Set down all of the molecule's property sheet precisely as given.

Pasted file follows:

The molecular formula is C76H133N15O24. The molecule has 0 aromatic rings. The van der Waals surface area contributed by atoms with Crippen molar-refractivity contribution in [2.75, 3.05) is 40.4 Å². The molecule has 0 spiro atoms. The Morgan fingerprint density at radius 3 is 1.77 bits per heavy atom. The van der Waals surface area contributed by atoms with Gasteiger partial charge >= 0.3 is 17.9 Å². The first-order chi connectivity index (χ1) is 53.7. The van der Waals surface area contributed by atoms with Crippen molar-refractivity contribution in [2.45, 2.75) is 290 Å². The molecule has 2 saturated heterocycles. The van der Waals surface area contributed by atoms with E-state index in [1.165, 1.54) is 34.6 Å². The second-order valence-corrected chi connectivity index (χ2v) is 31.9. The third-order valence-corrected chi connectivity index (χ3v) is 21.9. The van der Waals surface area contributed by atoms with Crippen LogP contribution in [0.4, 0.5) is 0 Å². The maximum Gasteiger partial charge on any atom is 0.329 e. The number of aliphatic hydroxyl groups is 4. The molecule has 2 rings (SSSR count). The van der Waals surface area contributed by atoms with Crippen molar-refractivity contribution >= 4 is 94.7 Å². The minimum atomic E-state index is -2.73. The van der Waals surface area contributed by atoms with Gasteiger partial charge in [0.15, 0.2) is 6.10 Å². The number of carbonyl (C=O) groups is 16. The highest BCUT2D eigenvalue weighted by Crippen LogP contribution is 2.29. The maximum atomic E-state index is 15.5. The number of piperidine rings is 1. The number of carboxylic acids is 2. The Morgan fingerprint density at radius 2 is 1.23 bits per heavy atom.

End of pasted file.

The molecular formula is C76H133N15O24. The molecule has 0 aromatic rings. The van der Waals surface area contributed by atoms with Crippen molar-refractivity contribution in [2.75, 3.05) is 40.4 Å². The molecule has 0 spiro atoms. The Morgan fingerprint density at radius 3 is 1.77 bits per heavy atom. The van der Waals surface area contributed by atoms with Gasteiger partial charge >= 0.3 is 17.9 Å². The first-order chi connectivity index (χ1) is 53.7. The van der Waals surface area contributed by atoms with Crippen molar-refractivity contribution in [2.45, 2.75) is 290 Å². The molecule has 2 saturated heterocycles. The van der Waals surface area contributed by atoms with E-state index in [1.165, 1.54) is 34.6 Å². The second-order valence-corrected chi connectivity index (χ2v) is 31.9. The third-order valence-corrected chi connectivity index (χ3v) is 21.9. The van der Waals surface area contributed by atoms with Crippen LogP contribution in [0.4, 0.5) is 0 Å². The maximum Gasteiger partial charge on any atom is 0.329 e. The number of aliphatic hydroxyl groups is 4. The molecule has 2 rings (SSSR count). The van der Waals surface area contributed by atoms with Crippen molar-refractivity contribution >= 4 is 94.7 Å². The minimum atomic E-state index is -2.73. The van der Waals surface area contributed by atoms with Gasteiger partial charge in [0.15, 0.2) is 6.10 Å². The number of carbonyl (C=O) groups is 16. The highest BCUT2D eigenvalue weighted by Crippen LogP contribution is 2.29. The maximum atomic E-state index is 15.5. The number of piperidine rings is 1. The number of carboxylic acids is 2. The Morgan fingerprint density at radius 2 is 1.23 bits per heavy atom.